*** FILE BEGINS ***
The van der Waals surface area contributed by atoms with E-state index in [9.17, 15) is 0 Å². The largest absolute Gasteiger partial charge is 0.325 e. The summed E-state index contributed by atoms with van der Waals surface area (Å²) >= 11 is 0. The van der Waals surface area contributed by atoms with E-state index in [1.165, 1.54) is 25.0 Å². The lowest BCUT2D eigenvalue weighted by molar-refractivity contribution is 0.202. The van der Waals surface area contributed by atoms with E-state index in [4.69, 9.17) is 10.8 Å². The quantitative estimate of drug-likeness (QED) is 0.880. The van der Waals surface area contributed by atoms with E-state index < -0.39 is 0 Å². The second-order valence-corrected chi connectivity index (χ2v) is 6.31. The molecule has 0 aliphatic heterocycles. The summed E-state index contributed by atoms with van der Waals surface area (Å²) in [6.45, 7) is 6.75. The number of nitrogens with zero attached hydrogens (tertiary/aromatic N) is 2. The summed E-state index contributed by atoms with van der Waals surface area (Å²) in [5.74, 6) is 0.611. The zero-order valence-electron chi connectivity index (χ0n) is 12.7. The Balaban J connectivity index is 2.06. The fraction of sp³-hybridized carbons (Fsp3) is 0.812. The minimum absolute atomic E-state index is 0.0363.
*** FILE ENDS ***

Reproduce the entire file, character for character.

The van der Waals surface area contributed by atoms with E-state index in [9.17, 15) is 0 Å². The largest absolute Gasteiger partial charge is 0.325 e. The summed E-state index contributed by atoms with van der Waals surface area (Å²) >= 11 is 0. The van der Waals surface area contributed by atoms with E-state index in [1.165, 1.54) is 25.0 Å². The lowest BCUT2D eigenvalue weighted by molar-refractivity contribution is 0.202. The van der Waals surface area contributed by atoms with E-state index in [4.69, 9.17) is 10.8 Å². The quantitative estimate of drug-likeness (QED) is 0.880. The van der Waals surface area contributed by atoms with E-state index < -0.39 is 0 Å². The second-order valence-corrected chi connectivity index (χ2v) is 6.31. The molecule has 0 aliphatic heterocycles. The summed E-state index contributed by atoms with van der Waals surface area (Å²) in [6.45, 7) is 6.75. The number of nitrogens with zero attached hydrogens (tertiary/aromatic N) is 2. The summed E-state index contributed by atoms with van der Waals surface area (Å²) in [5.74, 6) is 0.611. The zero-order valence-electron chi connectivity index (χ0n) is 12.7. The Balaban J connectivity index is 2.06. The fraction of sp³-hybridized carbons (Fsp3) is 0.812. The minimum absolute atomic E-state index is 0.0363.